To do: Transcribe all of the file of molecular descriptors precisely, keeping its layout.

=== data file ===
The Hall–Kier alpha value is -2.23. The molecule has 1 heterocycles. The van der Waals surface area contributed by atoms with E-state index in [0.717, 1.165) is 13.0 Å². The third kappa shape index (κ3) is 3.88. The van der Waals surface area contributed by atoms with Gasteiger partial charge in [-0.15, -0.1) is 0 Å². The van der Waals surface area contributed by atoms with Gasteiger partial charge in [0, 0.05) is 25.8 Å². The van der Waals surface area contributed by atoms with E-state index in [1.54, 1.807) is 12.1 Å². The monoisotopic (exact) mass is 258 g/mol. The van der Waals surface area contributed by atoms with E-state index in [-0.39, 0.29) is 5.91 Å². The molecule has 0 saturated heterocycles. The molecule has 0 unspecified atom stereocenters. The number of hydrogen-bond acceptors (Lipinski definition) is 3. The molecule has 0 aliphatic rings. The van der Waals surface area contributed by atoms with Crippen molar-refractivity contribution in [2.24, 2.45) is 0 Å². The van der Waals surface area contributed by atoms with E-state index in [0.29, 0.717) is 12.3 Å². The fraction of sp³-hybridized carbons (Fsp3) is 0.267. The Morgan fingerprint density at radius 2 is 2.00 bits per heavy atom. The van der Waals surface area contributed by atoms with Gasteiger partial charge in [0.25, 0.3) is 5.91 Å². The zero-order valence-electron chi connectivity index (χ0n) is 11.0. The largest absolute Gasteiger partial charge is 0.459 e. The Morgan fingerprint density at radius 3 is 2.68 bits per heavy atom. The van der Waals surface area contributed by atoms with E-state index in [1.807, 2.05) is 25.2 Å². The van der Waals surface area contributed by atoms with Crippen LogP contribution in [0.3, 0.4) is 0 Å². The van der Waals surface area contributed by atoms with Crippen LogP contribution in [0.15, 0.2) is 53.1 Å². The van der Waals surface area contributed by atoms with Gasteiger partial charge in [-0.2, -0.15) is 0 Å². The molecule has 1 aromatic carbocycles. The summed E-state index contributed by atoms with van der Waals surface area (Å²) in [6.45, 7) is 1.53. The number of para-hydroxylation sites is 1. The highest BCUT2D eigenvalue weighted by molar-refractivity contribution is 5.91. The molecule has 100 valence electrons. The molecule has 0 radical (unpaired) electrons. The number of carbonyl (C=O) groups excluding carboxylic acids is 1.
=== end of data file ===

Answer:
The Hall–Kier alpha value is -2.23. The molecule has 1 heterocycles. The van der Waals surface area contributed by atoms with E-state index in [0.717, 1.165) is 13.0 Å². The third kappa shape index (κ3) is 3.88. The van der Waals surface area contributed by atoms with Gasteiger partial charge in [-0.15, -0.1) is 0 Å². The van der Waals surface area contributed by atoms with Gasteiger partial charge in [0, 0.05) is 25.8 Å². The van der Waals surface area contributed by atoms with E-state index in [1.54, 1.807) is 12.1 Å². The monoisotopic (exact) mass is 258 g/mol. The van der Waals surface area contributed by atoms with E-state index in [-0.39, 0.29) is 5.91 Å². The molecule has 0 saturated heterocycles. The molecule has 0 unspecified atom stereocenters. The number of hydrogen-bond acceptors (Lipinski definition) is 3. The molecule has 0 aliphatic rings. The van der Waals surface area contributed by atoms with Crippen molar-refractivity contribution in [2.24, 2.45) is 0 Å². The van der Waals surface area contributed by atoms with E-state index in [0.29, 0.717) is 12.3 Å². The fraction of sp³-hybridized carbons (Fsp3) is 0.267. The Morgan fingerprint density at radius 2 is 2.00 bits per heavy atom. The van der Waals surface area contributed by atoms with Gasteiger partial charge in [0.25, 0.3) is 5.91 Å². The zero-order valence-electron chi connectivity index (χ0n) is 11.0. The largest absolute Gasteiger partial charge is 0.459 e. The Morgan fingerprint density at radius 3 is 2.68 bits per heavy atom. The van der Waals surface area contributed by atoms with E-state index in [1.807, 2.05) is 25.2 Å². The van der Waals surface area contributed by atoms with Crippen LogP contribution in [0.3, 0.4) is 0 Å². The van der Waals surface area contributed by atoms with Crippen LogP contribution in [0.15, 0.2) is 53.1 Å². The van der Waals surface area contributed by atoms with Gasteiger partial charge in [-0.2, -0.15) is 0 Å². The molecule has 1 aromatic carbocycles. The summed E-state index contributed by atoms with van der Waals surface area (Å²) in [6.45, 7) is 1.53. The number of para-hydroxylation sites is 1. The highest BCUT2D eigenvalue weighted by molar-refractivity contribution is 5.91. The molecule has 100 valence electrons. The molecule has 0 radical (unpaired) electrons. The number of carbonyl (C=O) groups excluding carboxylic acids is 1.